The site is placed on the crest of Hakone´s mountain range along the Odawara plain. Its sunny rolling hillside was once planted with fruit trees. On the south side you have a clear view of the distant Sagami Bay. At the north of the site, a mountain gives shelter from the north wind. Deciduous broad-leaved trees cast soothing shadow during summer, while in winter they shed their leaves and allow weak sunlight to warm up the moisted mountain soil. It was the perfect living environment, quietly waiting to be found.
My mission as an architect is to draw out the land’s latent “habitability”, to adjust and amplify it, so that it provides just enough for a man to live. In short, we aimed at constructing an architecture entirely organized by the land. The resolution was therefore to reduce the designing steps and leave only fundamental constructive factors, setting frames and building a roof, and then to “listen to the land” and make a decision.
Two sets of portal frames (about 12m in length) are combined with an angle to fit the slight curve of the place and to form a rack assembly with truss structure at the center. The material used as frame is laminated veneer lumber (38 x 286mm). The thin structure is being achieved by efficiently distributing horizontal forces on weak axes to the back core through a ridge-jointed truss underneath the ceiling. The cross points in the middle part prevents a deflection of the 6-meter-long beams.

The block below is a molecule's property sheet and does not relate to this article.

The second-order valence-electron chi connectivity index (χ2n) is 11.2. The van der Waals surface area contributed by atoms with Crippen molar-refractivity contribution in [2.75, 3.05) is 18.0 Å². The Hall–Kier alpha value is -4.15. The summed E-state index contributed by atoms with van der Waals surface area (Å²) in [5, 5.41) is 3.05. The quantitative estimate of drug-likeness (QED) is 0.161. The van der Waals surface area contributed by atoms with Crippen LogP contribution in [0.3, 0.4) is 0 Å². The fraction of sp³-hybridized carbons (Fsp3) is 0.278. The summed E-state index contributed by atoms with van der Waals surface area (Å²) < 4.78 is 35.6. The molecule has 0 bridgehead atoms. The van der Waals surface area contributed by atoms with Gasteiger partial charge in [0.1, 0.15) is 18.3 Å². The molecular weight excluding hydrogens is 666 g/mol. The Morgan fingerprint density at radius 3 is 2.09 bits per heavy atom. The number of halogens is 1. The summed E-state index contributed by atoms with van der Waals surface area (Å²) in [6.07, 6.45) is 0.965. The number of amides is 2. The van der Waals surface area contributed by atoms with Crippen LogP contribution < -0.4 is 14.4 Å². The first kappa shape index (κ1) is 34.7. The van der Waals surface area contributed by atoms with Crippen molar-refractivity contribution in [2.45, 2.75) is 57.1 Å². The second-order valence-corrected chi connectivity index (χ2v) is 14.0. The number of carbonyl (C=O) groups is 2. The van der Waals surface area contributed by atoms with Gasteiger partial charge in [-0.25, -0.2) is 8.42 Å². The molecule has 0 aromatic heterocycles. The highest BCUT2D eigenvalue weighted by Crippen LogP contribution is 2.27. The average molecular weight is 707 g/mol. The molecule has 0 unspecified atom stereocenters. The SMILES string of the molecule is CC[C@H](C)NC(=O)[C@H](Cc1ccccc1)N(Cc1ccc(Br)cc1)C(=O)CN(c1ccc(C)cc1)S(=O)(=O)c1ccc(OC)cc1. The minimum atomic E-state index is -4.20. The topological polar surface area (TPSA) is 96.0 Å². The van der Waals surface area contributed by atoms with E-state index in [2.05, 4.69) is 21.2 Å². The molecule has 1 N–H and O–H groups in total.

The beams slant in a northward direction to support the roof that has enough pitch to handle the rainy weather and differentiate the ceiling height. Together with the tilted ground, this gives the spatial “variation” that complex life requires.
The features of this site (geomorphic characteristics, amount of rain) add a special “geometry” to this architecture. It determines the structure and the resulting dwelling space and brings harmony among them.
If you, as the origin of the word indicates, decide the order of an architecture (=geometry) by taking a close survey (=metria) of the land (=geo), the consequent architecture will have a clear order while retaining the continuity of the land.